"I was one of those folks who read your column every day last year during your Children's Hospital campaign and said, 'Gee, I should send a check,'" writes Kathy Thomas of Reston. " But what with one thing and another, you never received that check last year.

"So what makes me send it this year? Right now I'm sitting at the kitchen table, watching my six-month-old daughter Kelley's first attempts at crawling. Needless to say, her presence this year makes all the difference between action and inaction.

" . . . I can't bear the thought of a child having to suffer with a serious injury or illness. It seems that my thinking takes on a 'What if it was Kelley' mentality. It's good to know Children's will be around for all kids, and if Kelley needs it, it'll be around for her, too.

"P.S. Here's ten dollars, plus the ten I didn't send last year."

Memo to Kelley: you've got yourself a heck of a Mom.

There are some drawers at home I won't even attempt to enter, because I couldn't if I wanted to. They are stuffed with exotic coins from exotic foreign countries: big brass ones, little silvery ones, the whole gamut. And until now, I had thought they would remain in the drawer forever. After all, no U.S. bank will exchange any foreign currency except bills, and few foreign exchange specialists want to bother with three pocketfuls of coins that turn out to be worth $3.39.

Relief is on the horizon, however, for all pence-pinchers and kroner-keepers. Ruesch International, a downtown foreign exchange company, has offered to exchange any amount of freely traded foreign currency -- including coins -- into U.S. dollars, and give all the proceeds to Children's Hospital.

What's in it for you, except for a suddenly liberated drawer? A gold bar, if you're lucky.

When you bring in your coins, Ruesch will give you a numbered receipt. For each of five days in February, two receipts will be drawn. Each of the 10 winners will receive a one-gram Credit Suisse gold bar.

However, one of the 10 winners will receive a one-ounce bar. It would be worth about $500 today. In February? Who knows? That's what makes a horse race.

Anyway, your drawers can use the help, and so can Children's. Coins may be brought to Ruesch during normal business hours at 1140 19th St. NW. For further information, phone 887-0990.

There's always a new way to find money for Children's.

Estellita Hart of Falls Church sent in a check that "represents the cost of electricity saved when we turn off the TV at halftime during the Redskins' games, and my appreciation of the no-mail nature of your appeal . . . I still harbor a strong resentment against those organizations that use a large portion of my contributions for repeated mailings."

As Estellita notes, I have an advantage. The Post isn't delivered by mail, and it isn't about to be. Still, she makes a point that I have been meaning to emphasize.

When you give to Children's Hospital, every cent of your contribution goes to patient care, and to nothing but patient care.

They don't spend the money on fancy carpets or prime-rib receptions or January junkets to Jamaica. The money goes to help sick kids, period. You always get a buck's worth of bang.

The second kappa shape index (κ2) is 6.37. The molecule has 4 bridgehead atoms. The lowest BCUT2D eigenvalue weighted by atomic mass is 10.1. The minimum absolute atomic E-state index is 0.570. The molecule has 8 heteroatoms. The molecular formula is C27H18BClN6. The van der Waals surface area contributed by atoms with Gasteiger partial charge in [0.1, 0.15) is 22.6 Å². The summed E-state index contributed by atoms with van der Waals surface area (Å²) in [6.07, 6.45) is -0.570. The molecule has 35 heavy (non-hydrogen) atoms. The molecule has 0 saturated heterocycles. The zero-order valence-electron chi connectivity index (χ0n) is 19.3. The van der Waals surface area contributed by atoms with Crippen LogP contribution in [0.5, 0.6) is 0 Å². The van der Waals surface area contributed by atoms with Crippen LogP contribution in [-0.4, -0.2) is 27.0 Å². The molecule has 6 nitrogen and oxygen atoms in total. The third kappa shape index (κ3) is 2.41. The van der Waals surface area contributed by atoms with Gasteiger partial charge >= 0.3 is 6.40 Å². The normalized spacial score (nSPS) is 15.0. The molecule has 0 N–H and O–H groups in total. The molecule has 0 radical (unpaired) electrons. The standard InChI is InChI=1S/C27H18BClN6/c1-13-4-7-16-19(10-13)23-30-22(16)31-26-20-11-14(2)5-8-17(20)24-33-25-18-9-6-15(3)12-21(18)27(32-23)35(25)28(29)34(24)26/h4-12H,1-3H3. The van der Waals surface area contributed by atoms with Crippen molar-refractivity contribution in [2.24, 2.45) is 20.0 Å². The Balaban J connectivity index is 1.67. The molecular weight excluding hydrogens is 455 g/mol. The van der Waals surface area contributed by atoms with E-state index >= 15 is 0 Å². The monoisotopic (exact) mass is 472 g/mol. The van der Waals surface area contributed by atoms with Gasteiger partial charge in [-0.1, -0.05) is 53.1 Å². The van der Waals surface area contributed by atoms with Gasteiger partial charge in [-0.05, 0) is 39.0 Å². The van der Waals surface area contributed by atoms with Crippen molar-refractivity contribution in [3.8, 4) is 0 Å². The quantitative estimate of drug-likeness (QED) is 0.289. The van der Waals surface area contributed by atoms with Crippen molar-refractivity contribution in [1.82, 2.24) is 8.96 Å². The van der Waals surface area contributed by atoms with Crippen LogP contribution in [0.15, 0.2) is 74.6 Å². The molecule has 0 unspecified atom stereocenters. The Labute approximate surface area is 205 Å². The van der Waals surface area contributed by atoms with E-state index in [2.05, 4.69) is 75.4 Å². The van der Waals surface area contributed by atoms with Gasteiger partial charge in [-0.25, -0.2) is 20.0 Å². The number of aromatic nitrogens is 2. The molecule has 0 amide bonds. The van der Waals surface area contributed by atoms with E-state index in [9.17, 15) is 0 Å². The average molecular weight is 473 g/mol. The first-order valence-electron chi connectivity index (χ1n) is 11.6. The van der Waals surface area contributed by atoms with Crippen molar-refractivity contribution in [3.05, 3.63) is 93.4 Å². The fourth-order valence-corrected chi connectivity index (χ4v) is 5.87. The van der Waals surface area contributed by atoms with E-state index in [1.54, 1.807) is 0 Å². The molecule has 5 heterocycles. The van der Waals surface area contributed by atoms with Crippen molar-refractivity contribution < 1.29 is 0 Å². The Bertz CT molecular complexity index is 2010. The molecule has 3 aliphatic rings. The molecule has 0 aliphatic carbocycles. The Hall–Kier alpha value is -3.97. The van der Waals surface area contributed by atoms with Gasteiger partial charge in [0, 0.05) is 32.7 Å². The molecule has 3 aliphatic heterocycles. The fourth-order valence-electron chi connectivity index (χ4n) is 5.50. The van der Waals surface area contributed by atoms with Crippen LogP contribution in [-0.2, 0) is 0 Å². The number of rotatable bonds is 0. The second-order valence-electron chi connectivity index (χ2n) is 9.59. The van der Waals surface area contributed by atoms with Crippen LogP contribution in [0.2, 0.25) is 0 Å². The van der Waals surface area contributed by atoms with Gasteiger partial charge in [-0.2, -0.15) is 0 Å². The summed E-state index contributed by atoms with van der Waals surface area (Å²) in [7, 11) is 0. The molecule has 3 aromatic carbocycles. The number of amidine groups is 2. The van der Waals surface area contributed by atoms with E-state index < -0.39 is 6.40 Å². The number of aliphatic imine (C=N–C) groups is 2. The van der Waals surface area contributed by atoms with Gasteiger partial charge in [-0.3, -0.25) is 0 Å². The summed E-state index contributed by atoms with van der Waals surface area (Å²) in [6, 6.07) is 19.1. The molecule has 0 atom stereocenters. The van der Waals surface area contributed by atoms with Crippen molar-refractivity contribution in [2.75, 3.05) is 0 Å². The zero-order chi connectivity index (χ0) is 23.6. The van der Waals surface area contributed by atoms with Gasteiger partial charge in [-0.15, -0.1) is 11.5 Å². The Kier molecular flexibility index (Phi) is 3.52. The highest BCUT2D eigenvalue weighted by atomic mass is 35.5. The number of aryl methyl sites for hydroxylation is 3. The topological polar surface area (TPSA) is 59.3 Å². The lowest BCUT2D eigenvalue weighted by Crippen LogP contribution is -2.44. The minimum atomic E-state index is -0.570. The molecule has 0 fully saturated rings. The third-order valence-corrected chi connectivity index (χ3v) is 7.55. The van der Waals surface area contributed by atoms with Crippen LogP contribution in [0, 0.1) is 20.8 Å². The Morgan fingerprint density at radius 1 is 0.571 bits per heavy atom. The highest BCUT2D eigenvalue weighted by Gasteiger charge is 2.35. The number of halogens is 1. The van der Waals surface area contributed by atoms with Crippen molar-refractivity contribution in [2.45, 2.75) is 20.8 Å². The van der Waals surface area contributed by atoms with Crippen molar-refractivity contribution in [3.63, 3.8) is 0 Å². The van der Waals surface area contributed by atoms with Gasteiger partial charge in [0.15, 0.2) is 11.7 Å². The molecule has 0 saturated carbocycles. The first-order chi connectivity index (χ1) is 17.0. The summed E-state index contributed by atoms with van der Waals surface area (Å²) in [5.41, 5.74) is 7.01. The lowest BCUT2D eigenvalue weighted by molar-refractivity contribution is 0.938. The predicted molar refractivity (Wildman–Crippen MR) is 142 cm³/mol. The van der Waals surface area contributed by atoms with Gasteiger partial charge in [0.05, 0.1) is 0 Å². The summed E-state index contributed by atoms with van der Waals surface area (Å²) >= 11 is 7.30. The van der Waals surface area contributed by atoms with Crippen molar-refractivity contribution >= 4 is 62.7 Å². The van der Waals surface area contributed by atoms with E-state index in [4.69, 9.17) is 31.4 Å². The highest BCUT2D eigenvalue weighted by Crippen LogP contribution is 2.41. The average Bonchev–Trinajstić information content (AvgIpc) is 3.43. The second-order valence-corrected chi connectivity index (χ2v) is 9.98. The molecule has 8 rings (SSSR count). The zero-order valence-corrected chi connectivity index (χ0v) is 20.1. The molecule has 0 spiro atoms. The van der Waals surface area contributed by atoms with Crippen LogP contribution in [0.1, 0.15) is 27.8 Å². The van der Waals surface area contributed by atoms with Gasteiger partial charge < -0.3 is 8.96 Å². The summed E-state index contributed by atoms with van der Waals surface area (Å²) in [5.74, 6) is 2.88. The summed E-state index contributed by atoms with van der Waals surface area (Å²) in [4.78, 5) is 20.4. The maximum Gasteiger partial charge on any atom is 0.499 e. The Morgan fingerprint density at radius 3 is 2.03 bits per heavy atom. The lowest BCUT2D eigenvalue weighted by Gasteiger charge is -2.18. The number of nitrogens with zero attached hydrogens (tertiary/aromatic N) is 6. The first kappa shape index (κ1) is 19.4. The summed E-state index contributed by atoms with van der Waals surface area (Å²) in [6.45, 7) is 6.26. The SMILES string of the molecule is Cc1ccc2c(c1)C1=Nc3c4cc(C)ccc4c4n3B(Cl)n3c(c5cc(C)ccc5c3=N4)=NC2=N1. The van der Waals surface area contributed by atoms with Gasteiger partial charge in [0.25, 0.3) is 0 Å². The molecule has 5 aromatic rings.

Most of the checks we write are devoid of emotion. But when Bonnie J. Alvarez of McLean paid $25 to the order of Children's recently, she saw it as "one way to alleviate some of my frustration.

"You see, I just graduated in June from Harvard University with a B.A. in psychology and social relations, and my specialty is child development . . . . Unfortunately, I cannot afford to work in the area of child development at this time. After calling available day-care jobs, etc., I found that although I was qualified, the jobs would pay less than half of what I could make using my typing and writing skills in a totally unrelated field.

" . . . So here is one way in which I can serve children."

Thank you, Bonnie. When a donation means a lot to a donor like you, it means just as much to the hospital.

Recent arrivals from the world of groups and organizations:

* $70 from the Ex-Communicators Bridge Group of Northern Virginia, the third year in a row in which these wives of retired Air Force communications officers have made a donation. Always good to hear from my fellow bridgies.

* $20 from the "Cheer Fund" of the Ladies of Ruth Circle of Luther Place Church.

* $30 from Brownie Troop 306 of Culpeper, Va. Leader Bev Thompson writes that her group was hunting around for a service project, and chose Children's unanimously after reading about it in Bob Levey's Washington. Appreciate it, ladies of 306.

* $165 from the Skyline House Unit Owners' Association Inc. over in Falls Church, which raised the money at a Thank God It's Friday cocktail party.

* $50 from the Woman's Club of Lyon Village in Arlington, which was raised by members who cater wedding receptions for the benefit of local charities.

* And $25 from the Star Point Society, Hope Chapter 73, OES, of Fairfax.

Many thanks, one and all.

To contribute to the campaign:

Make a check or money order payable to Children's Hospital and mail it to Bob Levey, The Washington Post, Washington, D.C., 20071.